A few of weeks ago, I went and got LASIK done. I’ve had glasses since I was about thirteen years old, but in the beginning I only wore them to see the board in class or when I went to a movie. I started wearing them all the time when I was about twenty-one and couldn’t pass the driver’s test without them. So not having to wear them anymore was a pretty big change for me. And the procedure was . . . amazing, strange, and frightening. If you’re squeamish, you might want to skip this section with my apologies and move onto the next, because I’m going to describe what the whole thing was like.
I have to start by saying I have crazy-sensitive eyes. I’ve never been able to wear contacts. I often can’t go outside without my prescription sunglasses. I hate optometrist visits the way most people hate going to their dentist. By the end, the doctor has to pry my eyes open Clockwork Orange-style just to get anything done.
All of this is to say that I was pretty uncomfortable with the idea of someone slicing my eye open with a laser, which is what they do. But first they offer you a Valium to help you relax, which I accepted, but they only gave it about five minutes to kick in before they took me in for the procedure. So I wasn’t relaxed at all. Then they lay you down on a medical bed that might actually be pretty comfortable if not for the hulking, humming machinery on either side. Then they pull the first laser around, the slicing laser, and there’s no going back after that.
The doctor reassured me that the technology is so advanced, the machine actually knows whether it’s your eye before it starts working. If it’s not your eye, it won’t even turn on. Same goes for movement. If your eye moves even the slightest bit, the machine turns off and waits until you’re realigned before it kicks back on, remembering exactly where it left off.
So the first laser slices open the top layer of your eye, creating a flap that they pull back to expose the second layer of your lens. The strange thing is, you can see them do it. I watched this flap get peeled back, like a curtain being pulled away, and my vision went with it. The world became a hazy blur. That’s when they switch you to a second machine, the one that does the reshaping of your lens to correct your vision. That was the hardest part for me, because you have to hold your eye perfectly still. They tell you to focus on a red light, which isn’t a red light so much as a red tinge in the center of your cloudy world, and the whole time the machine is making a loud ratcheting sound all around you. When that’s done, they fold the flap back into place, wash it and smooth it out, and your vision returns in what was, for me, a glorious moment of relief.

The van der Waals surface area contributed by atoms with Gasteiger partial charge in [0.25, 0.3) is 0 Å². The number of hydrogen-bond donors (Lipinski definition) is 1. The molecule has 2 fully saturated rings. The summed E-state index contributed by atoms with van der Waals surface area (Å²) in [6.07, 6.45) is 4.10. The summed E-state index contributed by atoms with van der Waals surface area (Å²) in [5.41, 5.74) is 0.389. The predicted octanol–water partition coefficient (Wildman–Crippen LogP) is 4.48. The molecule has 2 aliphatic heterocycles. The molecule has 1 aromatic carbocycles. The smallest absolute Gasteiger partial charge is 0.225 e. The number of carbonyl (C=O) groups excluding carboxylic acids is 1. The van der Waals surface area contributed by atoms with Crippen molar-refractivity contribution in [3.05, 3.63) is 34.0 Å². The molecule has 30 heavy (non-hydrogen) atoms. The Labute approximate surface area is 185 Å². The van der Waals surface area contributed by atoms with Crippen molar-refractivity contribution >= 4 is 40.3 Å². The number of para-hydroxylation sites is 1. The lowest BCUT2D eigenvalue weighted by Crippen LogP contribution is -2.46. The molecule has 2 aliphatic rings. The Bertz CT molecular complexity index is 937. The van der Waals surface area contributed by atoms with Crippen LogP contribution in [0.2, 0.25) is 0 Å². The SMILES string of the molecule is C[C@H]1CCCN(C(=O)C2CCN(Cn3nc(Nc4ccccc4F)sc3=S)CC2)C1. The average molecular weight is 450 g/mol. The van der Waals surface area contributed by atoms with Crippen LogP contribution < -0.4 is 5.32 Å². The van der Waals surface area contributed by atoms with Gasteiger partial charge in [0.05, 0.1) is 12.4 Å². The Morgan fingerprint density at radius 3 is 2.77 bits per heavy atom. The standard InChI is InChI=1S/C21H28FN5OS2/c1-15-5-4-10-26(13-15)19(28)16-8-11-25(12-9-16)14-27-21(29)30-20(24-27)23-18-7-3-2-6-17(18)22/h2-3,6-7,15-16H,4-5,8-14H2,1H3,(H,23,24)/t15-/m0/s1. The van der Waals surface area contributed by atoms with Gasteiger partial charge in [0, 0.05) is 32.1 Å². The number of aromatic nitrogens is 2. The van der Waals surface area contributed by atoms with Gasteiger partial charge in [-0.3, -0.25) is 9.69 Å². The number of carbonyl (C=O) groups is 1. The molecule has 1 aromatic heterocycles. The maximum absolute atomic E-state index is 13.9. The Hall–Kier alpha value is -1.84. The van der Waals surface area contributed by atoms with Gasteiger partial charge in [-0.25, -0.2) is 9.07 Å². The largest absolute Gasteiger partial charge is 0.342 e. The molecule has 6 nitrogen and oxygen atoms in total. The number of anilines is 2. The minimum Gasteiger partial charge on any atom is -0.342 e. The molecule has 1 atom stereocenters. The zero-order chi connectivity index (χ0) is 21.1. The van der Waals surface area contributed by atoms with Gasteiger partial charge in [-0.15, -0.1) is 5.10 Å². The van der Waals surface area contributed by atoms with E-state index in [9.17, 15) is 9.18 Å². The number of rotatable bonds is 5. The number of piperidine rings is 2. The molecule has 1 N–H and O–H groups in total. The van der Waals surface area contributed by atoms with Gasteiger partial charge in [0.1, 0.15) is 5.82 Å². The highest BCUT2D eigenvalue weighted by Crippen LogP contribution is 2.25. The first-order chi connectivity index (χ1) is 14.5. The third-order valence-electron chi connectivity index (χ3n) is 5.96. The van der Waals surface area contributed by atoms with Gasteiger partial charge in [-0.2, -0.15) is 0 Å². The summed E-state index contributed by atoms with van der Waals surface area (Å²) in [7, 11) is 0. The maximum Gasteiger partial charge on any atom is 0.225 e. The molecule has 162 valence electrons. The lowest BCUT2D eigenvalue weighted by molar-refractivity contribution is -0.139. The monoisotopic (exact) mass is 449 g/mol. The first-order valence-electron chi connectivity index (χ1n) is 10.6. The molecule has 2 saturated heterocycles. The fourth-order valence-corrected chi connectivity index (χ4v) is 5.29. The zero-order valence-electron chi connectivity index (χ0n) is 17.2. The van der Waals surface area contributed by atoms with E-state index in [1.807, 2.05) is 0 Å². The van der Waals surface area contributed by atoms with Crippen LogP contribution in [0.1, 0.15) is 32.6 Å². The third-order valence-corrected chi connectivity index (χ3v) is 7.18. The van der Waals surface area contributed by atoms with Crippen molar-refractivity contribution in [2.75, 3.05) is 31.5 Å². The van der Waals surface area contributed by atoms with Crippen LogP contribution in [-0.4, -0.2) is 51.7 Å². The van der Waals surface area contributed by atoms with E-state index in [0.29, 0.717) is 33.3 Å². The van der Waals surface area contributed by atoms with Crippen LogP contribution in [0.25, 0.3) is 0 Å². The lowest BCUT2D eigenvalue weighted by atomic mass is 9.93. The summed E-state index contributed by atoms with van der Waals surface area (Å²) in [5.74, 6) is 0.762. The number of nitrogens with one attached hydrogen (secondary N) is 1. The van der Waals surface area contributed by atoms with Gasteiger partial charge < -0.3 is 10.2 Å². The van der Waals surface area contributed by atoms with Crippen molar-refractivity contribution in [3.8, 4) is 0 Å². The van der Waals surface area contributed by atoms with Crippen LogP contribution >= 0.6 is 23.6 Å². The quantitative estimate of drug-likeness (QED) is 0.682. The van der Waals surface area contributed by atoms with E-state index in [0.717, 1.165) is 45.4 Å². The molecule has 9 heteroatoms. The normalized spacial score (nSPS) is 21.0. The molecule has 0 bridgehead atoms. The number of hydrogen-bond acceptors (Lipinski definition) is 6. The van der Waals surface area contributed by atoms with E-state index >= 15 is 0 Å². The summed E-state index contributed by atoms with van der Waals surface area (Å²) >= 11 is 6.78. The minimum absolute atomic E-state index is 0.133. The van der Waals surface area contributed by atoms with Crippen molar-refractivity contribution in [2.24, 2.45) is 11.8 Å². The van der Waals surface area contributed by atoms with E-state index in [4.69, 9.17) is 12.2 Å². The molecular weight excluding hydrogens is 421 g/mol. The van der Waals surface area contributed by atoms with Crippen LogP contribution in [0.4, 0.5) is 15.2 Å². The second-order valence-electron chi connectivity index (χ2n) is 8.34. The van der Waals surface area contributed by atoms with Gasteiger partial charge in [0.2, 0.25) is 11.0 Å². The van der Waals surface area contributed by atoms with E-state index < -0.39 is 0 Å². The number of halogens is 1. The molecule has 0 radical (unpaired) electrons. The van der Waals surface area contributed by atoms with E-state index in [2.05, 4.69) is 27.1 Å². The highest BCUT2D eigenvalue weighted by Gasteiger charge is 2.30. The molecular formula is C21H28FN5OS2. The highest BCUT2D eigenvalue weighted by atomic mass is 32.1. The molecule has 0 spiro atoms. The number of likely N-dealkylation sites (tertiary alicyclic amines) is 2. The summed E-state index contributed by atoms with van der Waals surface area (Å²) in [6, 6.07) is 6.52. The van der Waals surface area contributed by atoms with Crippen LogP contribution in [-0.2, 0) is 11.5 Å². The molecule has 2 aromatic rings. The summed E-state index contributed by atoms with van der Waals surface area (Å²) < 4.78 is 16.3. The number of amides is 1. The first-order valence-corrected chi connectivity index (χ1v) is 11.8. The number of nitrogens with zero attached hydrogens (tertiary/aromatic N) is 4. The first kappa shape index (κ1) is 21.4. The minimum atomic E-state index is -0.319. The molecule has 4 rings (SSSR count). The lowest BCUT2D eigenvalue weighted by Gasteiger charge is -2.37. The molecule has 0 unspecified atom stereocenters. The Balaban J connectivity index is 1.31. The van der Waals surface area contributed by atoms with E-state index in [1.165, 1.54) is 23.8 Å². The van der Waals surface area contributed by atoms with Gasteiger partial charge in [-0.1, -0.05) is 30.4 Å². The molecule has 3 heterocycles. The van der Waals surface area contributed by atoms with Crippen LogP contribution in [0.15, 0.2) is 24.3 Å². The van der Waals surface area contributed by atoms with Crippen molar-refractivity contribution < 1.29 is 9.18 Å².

Then they do the other eye.
The whole procedure took about ten minutes. I was in and out of the office in less than an hour, and most of that time was spent in the waiting room. For the first few hours following, my eyes burned like someone had just wacked them with the sleeve of their sweater. But I slept for a few hours (the Valium having finally kicked in) and when I woke up they felt much better. I went about my day as normal, and the next morning at my post-op checkup, I learned I now have 20/15 vision in both eyes. 20/15! That’s better than regular eyes! It’s like I have a very mild super-power!
It’s been amazing. I’ve worn glasses for so long, I had forgotten how inconvenient they can be. It’s only now that I no longer encounter those inconveniences that I’ve become aware of them again. Simple things, like going out in the rain and not having to wish glasses came with windshield wipers. Or going to a 3D movie without having to somehow fit the 3D glasses over my own (made Wrath of the Titans much more enjoyable). All of this is to say that I’m very, very glad that I did it. And I’m grateful to my wife for encouraging me, because I don’t think I would have gone through it without her.
Icefall has been released in Italian as The Daughter of the Ice, which is a beautiful title. The cover is gorgeous as well, though perhaps a little more fantasy in tone than the book.
I want to put out another plug for the Writing and Illustrating for Young Readers Workshop. My fantasy class is sold out, but Mette Ivie Harrison is teaching one as well, and hers is almost full, too. There are classes for most genres, including contemporary, paranormal, middle grade, and young adult. And there are two advanced classes being taught, so even if you’ve attended the workshop before, you can attend again and take your writing to the next level. So if you’re wanting to attend, don’t wait. Register to make sure you get the class you want.
To close out this entry, another review appeared for Jenna Lamia’s wonderful reading of the Icefall audiobook, this time from Publisher’s Weekly.
And a few more reviews for Icefall from around the web.